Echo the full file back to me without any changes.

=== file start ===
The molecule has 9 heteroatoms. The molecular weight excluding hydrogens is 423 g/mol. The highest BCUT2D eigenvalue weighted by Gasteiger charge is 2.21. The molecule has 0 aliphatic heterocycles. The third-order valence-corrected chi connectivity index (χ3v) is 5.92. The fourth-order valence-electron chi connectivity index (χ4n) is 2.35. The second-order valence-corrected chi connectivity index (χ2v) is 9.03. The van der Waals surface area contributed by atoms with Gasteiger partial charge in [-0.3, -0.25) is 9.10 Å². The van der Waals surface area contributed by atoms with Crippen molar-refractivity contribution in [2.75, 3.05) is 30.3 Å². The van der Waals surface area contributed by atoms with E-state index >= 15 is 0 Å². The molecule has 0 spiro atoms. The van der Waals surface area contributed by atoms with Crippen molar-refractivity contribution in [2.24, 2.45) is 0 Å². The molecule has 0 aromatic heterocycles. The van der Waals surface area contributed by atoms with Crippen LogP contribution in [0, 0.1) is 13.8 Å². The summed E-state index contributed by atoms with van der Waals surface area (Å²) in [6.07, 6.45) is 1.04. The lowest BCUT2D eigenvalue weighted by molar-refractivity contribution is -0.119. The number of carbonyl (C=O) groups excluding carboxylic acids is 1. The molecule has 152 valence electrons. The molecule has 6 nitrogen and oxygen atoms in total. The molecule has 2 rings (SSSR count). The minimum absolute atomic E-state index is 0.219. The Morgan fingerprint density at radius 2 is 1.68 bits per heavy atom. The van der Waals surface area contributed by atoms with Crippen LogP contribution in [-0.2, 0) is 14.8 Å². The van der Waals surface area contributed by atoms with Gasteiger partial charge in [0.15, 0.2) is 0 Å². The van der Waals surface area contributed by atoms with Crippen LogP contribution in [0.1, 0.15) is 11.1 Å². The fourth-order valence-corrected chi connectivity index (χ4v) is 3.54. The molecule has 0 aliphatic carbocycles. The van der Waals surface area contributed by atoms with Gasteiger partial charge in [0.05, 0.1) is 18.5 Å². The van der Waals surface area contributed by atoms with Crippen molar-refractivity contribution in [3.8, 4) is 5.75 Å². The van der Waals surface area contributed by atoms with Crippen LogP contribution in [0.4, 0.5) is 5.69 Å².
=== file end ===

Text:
The molecule has 9 heteroatoms. The molecular weight excluding hydrogens is 423 g/mol. The highest BCUT2D eigenvalue weighted by Gasteiger charge is 2.21. The molecule has 0 aliphatic heterocycles. The third-order valence-corrected chi connectivity index (χ3v) is 5.92. The fourth-order valence-electron chi connectivity index (χ4n) is 2.35. The second-order valence-corrected chi connectivity index (χ2v) is 9.03. The van der Waals surface area contributed by atoms with Gasteiger partial charge in [-0.3, -0.25) is 9.10 Å². The van der Waals surface area contributed by atoms with Crippen molar-refractivity contribution in [2.75, 3.05) is 30.3 Å². The van der Waals surface area contributed by atoms with E-state index >= 15 is 0 Å². The molecule has 0 spiro atoms. The van der Waals surface area contributed by atoms with Crippen molar-refractivity contribution in [2.24, 2.45) is 0 Å². The molecule has 0 aromatic heterocycles. The van der Waals surface area contributed by atoms with Crippen LogP contribution in [0, 0.1) is 13.8 Å². The summed E-state index contributed by atoms with van der Waals surface area (Å²) in [6.07, 6.45) is 1.04. The lowest BCUT2D eigenvalue weighted by molar-refractivity contribution is -0.119. The number of carbonyl (C=O) groups excluding carboxylic acids is 1. The molecule has 152 valence electrons. The molecule has 6 nitrogen and oxygen atoms in total. The molecule has 2 rings (SSSR count). The minimum absolute atomic E-state index is 0.219. The Morgan fingerprint density at radius 2 is 1.68 bits per heavy atom. The van der Waals surface area contributed by atoms with Crippen LogP contribution in [-0.2, 0) is 14.8 Å². The van der Waals surface area contributed by atoms with Gasteiger partial charge in [0.15, 0.2) is 0 Å². The van der Waals surface area contributed by atoms with Crippen LogP contribution in [0.1, 0.15) is 11.1 Å². The fourth-order valence-corrected chi connectivity index (χ4v) is 3.54. The molecule has 0 aliphatic carbocycles. The van der Waals surface area contributed by atoms with Gasteiger partial charge in [0.05, 0.1) is 18.5 Å². The van der Waals surface area contributed by atoms with Crippen molar-refractivity contribution in [3.8, 4) is 5.75 Å². The van der Waals surface area contributed by atoms with Crippen LogP contribution in [0.4, 0.5) is 5.69 Å².